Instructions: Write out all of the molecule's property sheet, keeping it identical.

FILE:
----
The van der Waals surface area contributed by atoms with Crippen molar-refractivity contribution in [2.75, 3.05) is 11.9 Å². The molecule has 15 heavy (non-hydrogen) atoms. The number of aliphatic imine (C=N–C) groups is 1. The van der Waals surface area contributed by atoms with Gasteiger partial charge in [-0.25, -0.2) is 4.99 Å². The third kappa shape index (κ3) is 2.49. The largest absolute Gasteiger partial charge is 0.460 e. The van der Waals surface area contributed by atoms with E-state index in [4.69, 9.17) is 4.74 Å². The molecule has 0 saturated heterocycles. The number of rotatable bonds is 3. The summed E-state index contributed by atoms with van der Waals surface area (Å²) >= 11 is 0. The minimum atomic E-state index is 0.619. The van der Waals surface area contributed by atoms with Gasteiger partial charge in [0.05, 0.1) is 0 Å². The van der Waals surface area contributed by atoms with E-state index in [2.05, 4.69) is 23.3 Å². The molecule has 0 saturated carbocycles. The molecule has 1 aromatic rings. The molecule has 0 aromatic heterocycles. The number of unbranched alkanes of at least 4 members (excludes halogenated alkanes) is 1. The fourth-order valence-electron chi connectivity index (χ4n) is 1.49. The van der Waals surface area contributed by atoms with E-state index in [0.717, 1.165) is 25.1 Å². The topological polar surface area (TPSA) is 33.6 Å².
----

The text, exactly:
The van der Waals surface area contributed by atoms with Crippen molar-refractivity contribution in [2.75, 3.05) is 11.9 Å². The molecule has 15 heavy (non-hydrogen) atoms. The number of aliphatic imine (C=N–C) groups is 1. The van der Waals surface area contributed by atoms with Gasteiger partial charge in [-0.25, -0.2) is 4.99 Å². The third kappa shape index (κ3) is 2.49. The largest absolute Gasteiger partial charge is 0.460 e. The van der Waals surface area contributed by atoms with E-state index in [4.69, 9.17) is 4.74 Å². The molecule has 0 saturated heterocycles. The number of rotatable bonds is 3. The summed E-state index contributed by atoms with van der Waals surface area (Å²) >= 11 is 0. The minimum atomic E-state index is 0.619. The van der Waals surface area contributed by atoms with Gasteiger partial charge in [0.05, 0.1) is 0 Å². The van der Waals surface area contributed by atoms with E-state index in [2.05, 4.69) is 23.3 Å². The molecule has 0 saturated carbocycles. The molecule has 1 aromatic rings. The molecule has 0 aromatic heterocycles. The number of unbranched alkanes of at least 4 members (excludes halogenated alkanes) is 1. The fourth-order valence-electron chi connectivity index (χ4n) is 1.49. The van der Waals surface area contributed by atoms with E-state index in [0.717, 1.165) is 25.1 Å². The topological polar surface area (TPSA) is 33.6 Å².